Mennonite in a Little Black Dress – A Fun Summer Read

July 24th, 2010

I recently finished the book Mennonite in a Little Black Dress by Rhoda Janzen. When I first saw this book, I immediately assumed that it would be awful. I imagined a schmaltzy story where a former career woman comes back to her Mennonite roots and rediscovers love in a pasture. But that was not the story at all. Instead it is a non-fiction account of one woman who returns home to her Mennonite community after decades of living with an atheist husband who leaves her for a man named Bob from GayDotCom which is directly followed by being involved in a crippling car accident. She goes home to heal her body and her mind and in doing so manages to WRITE A HILARIOUS ACCOUNT of everything that she has been though. She stares down the religious life of her parents and the floating debris of her own life and comes up with a story that is warm, hysterical and uplifting.

And although she does not embrace the beliefs of her devout Mennonite parents (her father is a minister) she also does not completely reject them. They seem to agree on a ‘don’t ask, don’t tell’ policy although her brothers are condescending and judgemental towards her career girl mindset, her parents remain warm and supportive.

There are some echoes of Crazy for God in how her parents take a hands off approach towards their daughter’s much more free spirited outlook on life.  It’s almost as if they long ago acknolwedged the limitiations of their own faith and view their daughter’s escape from devout religion with a sigh of relief.  At the same time, the author does hedge a bit in her description of her parent’s faith – especially when it comes to her father.  And in the end, even though her religious beliefs seem to directly contribute to much of the pain she suffered as she forgave a craphole of a spouse over and over again (because isn’t that what Jesus would want?) she fails to see the connection between her faith and her relationship struggles.

The book offers not only one woman’s tragedy served up on a warm platter of humorous hindsight, but it also gives the reader a fabulous glimpse into life as a Mennonite in America. The religious tidbits are also fascinating and fun to read.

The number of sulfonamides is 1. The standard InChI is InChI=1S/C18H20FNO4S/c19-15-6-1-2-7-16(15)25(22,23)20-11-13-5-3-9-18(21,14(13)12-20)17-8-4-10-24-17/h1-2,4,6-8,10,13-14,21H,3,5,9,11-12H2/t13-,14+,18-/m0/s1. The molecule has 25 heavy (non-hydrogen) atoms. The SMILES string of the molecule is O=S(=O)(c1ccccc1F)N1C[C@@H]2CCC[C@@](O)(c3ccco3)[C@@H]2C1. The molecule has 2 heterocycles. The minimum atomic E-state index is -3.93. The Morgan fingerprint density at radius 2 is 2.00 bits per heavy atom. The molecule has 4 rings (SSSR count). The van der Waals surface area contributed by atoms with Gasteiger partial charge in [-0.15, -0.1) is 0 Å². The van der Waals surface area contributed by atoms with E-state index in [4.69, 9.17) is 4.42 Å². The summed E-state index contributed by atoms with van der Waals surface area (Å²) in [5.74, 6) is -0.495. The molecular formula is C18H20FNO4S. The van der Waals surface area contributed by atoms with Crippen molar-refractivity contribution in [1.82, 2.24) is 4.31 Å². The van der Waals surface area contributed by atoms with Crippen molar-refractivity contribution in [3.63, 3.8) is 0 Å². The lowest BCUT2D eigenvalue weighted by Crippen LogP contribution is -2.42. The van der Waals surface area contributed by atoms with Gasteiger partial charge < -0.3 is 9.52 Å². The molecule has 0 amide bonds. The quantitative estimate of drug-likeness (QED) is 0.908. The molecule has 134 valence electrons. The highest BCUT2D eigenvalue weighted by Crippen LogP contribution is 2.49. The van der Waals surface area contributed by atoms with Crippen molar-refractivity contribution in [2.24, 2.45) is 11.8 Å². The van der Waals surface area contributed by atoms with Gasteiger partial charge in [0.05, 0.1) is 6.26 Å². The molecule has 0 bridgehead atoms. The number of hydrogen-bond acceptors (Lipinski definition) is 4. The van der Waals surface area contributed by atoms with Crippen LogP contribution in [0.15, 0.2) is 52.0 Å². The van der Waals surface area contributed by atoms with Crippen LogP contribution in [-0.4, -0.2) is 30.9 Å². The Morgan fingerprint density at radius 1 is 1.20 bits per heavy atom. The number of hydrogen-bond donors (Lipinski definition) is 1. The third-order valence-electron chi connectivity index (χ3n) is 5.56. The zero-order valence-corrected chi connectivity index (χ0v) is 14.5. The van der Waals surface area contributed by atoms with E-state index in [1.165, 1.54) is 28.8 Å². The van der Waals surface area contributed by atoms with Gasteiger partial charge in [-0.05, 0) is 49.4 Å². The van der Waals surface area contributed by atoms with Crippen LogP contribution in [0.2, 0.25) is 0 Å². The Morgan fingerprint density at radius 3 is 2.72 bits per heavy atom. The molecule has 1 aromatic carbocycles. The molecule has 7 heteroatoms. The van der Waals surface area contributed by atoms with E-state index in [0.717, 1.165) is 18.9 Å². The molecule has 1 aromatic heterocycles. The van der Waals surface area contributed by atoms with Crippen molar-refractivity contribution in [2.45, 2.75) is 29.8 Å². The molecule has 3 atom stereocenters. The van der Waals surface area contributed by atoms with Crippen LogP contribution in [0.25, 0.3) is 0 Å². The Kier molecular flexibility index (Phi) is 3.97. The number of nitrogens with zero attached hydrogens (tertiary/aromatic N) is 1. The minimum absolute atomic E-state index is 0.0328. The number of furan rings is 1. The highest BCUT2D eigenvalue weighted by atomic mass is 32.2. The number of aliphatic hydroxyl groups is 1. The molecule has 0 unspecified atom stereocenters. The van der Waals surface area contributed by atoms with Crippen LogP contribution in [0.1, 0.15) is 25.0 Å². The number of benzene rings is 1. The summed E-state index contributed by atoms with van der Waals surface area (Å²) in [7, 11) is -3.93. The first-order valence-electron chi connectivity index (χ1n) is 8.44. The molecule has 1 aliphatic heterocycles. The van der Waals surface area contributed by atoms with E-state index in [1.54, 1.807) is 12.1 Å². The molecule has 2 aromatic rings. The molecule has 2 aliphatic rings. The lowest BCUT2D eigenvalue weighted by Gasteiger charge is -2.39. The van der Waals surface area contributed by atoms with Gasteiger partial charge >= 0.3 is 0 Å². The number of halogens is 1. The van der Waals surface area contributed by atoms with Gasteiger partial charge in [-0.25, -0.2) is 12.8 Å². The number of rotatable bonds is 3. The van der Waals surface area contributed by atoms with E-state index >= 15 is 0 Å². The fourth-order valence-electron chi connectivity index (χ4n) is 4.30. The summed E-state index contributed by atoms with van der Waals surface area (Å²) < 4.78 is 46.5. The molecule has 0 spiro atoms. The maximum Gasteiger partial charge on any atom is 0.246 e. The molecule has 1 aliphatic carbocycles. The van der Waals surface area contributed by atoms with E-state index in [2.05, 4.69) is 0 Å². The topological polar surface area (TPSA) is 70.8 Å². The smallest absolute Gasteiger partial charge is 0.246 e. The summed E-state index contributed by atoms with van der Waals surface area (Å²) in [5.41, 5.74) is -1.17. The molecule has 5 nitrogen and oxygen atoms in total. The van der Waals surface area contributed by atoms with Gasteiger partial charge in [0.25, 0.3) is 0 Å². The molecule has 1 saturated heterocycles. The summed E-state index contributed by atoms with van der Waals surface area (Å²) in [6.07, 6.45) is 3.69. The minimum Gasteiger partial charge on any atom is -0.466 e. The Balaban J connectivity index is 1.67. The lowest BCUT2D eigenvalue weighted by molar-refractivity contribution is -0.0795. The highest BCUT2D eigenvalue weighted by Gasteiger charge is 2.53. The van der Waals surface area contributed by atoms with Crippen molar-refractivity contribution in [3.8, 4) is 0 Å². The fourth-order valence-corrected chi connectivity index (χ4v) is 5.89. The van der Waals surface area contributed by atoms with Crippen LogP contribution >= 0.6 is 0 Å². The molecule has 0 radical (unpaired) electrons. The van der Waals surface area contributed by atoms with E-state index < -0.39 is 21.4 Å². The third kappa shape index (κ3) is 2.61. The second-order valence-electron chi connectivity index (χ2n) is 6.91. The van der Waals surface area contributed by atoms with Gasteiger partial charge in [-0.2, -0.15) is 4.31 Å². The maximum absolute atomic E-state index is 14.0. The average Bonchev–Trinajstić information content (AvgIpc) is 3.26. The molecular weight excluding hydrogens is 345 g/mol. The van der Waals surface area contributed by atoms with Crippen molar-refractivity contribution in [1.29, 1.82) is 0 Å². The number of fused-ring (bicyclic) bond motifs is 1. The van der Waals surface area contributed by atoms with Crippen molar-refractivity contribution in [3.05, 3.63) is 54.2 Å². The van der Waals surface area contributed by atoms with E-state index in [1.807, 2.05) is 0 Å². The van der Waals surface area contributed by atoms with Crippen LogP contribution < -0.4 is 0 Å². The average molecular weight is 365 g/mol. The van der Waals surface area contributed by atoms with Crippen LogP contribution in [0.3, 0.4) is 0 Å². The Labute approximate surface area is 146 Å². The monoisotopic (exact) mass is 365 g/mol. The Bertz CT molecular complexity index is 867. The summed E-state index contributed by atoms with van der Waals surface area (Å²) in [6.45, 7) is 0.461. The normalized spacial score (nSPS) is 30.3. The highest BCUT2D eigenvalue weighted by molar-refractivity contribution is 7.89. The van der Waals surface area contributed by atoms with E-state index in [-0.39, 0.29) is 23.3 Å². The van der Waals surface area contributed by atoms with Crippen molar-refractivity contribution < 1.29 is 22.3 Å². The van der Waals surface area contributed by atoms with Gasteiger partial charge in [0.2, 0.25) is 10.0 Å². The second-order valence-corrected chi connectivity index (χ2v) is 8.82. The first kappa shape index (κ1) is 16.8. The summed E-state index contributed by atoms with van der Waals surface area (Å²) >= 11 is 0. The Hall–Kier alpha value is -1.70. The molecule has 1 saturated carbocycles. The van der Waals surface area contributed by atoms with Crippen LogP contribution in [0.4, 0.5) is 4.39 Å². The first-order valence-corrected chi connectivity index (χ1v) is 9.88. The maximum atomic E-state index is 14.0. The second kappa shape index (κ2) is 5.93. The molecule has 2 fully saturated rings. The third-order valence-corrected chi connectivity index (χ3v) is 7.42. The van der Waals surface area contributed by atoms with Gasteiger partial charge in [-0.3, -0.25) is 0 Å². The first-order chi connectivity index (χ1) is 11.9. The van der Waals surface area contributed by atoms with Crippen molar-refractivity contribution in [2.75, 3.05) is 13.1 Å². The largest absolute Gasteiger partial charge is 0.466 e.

It’s an easy breezy read.  Goes with beer, beachwear, or a hammock in the breeze.  A fun summer story with a tasty side of growth and insight. The perfect compliment to a lazy summer day.


  • Lobsta:


  • I NEED this! Seriously – I’m gonna run right out to the local bookstore and see if they have it in stock :-)

  • Bubbaj:

    “Goes with beer, beachwear, or a hammock in the breeze.”

    Do I have to wear my thong when I read this? :)

    • Rechelle:

      Only if you can make that thong look good. Otherwise – please no.

  • Sarah in NM:

    Former Mennonite here. This book has caused a bit of stir among the more uptight communities, but everyone I know has been able to laugh and enjoy the story. My college friends and I just got together over the weekend and were talking about this book (we all went to a Menno college together) and none of us have read it yet. Glad to see it’s gone mainstream.

  • JJ:

    I had been waiting since your recommendation of the The Help to get a copy from the library ( I was #19)and I just started it Friday – almost done – and I am enjoying it very much. I was wondering what should be next on the list – glad to see another recommendation! I will need another book this week.

  • GA in GA:

    Thong required??? Oh no! ;-)

    Sounds like a really good book. Plan to head to the library later today to check it out.. Just finished “In the Woods” by Tana French which is very well written and a wonderful summer time read.

  • Fran P.:

    I put this on my reading list as soon as I heard about it. Your recommendation will move it up a few notches! Have you read Sarah’s Key by Tatiana de Rosnay? It was an excellent story about an aspect of the Holocaust that I had never heard about, when the French rounded up the Jews in Paris at the Vel d’Hiver.

  • Another one added to my shelf (make that two: thanks Fran for another recommendation!).

    But…is there such a thing as a lazy summer day? If so, someone please send it my way. I haven’t seen such a thing since, oh, 1984?

  • I had read this book before and it’s hysterical. The things that her mom says at totally random moments, total crack up. I mean, who’s mom hasn’t done something like that? It was also interesting to read about the Mennonite lifestyle and food. Man, it all sounds delicious. If you get a chance there’s a restaurant in Yoder, Ks., I think, that Mennonite women cook for. Scrumdelilicious!

  • Tiffani:

    I enjoyed this book. Her mothers random comments also cracked me up. I was so jealous though of her ability to walk into a kitchen and whip up any kind of meal. I never have had those kind of cooking abilities. Always thought it was a natural talent but maybe it can be taught and passed through generations.

  • Martha in Kansas:

    I am SO loving this book!